“It is among my greatest regrets, now I am again fixed (I hope for life) at this place, at not having you as a neighbor and companion. This loss was not sensibly felt by me while I was a kind of perambulator, during eight or nine years of the war, and during other eight years which I resided at the seat of the general government, occupied in scenes more busy, tho’ not more happy, than in the tranquil employment of rural life with which my days will close.

“The changes which have taken place in this country, since you left it (and it is pretty much the same in all other parts of this State) are, in one word, total. In Alexandria, I do not believe there lives at this day a single family with which you had the smallest ac­quaintance. In our neighborhood Colo. Mason, Colo. McCarty and wife, Mr. Chichester, Mr. Lund Wash­ington and all the Wageners, have left the stage of human life; and our visitors on the Maryland side are gone and going likewise. . . With respect to my own family, it will not I presume, be new to you to hear that my son died in the fall of 1781. He left four fine children, three daughters and a son; the two eldest of the former are married, and have three children between them, all girls. Both live in the federal city. The youngest daughter, Eleanor, is yet single, and lives with me, having done so from an infant; as has my grandson George Washington, now turned seventeen, except when at college; to three of which he has been—viz—Philadelphia, New Jersey and Annapolis, at the last of which he now is.”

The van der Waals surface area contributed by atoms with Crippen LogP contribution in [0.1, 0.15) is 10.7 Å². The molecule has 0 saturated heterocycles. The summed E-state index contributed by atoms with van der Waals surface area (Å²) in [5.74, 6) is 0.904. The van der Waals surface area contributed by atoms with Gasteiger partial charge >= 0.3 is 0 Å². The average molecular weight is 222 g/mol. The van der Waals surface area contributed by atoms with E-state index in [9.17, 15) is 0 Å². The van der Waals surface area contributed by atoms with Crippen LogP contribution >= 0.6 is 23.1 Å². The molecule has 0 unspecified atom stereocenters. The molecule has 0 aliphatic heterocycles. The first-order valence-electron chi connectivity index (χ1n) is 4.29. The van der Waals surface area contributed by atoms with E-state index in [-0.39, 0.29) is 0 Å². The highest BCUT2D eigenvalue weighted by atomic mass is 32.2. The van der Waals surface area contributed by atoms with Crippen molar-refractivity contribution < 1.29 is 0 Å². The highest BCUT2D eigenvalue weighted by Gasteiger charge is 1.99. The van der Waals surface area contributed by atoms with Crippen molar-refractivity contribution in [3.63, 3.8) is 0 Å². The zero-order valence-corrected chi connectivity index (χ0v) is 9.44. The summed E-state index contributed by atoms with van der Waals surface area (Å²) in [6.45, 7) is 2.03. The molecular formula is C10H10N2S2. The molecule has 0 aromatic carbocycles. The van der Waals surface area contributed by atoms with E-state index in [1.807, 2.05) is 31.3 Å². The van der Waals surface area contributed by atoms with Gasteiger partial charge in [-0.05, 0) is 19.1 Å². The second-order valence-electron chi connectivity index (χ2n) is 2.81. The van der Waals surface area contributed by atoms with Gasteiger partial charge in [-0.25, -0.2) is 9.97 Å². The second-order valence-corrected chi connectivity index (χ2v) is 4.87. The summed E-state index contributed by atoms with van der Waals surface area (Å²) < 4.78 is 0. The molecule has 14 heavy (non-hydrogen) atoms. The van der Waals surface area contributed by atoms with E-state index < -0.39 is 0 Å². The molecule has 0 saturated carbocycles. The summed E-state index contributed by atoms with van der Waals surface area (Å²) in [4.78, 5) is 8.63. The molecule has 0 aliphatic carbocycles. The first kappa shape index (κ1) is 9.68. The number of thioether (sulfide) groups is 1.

To Mrs. Knox she wrote:

“The General and I feel like children just released from school or from a hard taskmaster, and we believe that nothing can tempt us to leave the sacred roof tree again, except on private business or pleasure. We are so penurious with our enjoyment that we are loth to share it with any one but dear friends, yet almost every day some stranger claims a portion of it, and we cannot refuse. . Our furniture and other things sent us from Philadelphia arrived safely, our plate we brought with us in the carriage. . . . I am again fairly settled down to the pleasant duties of an old-fashioned Virginia housekeeper, steady as a clock, busy as a bee, and cheerful as a cricket.”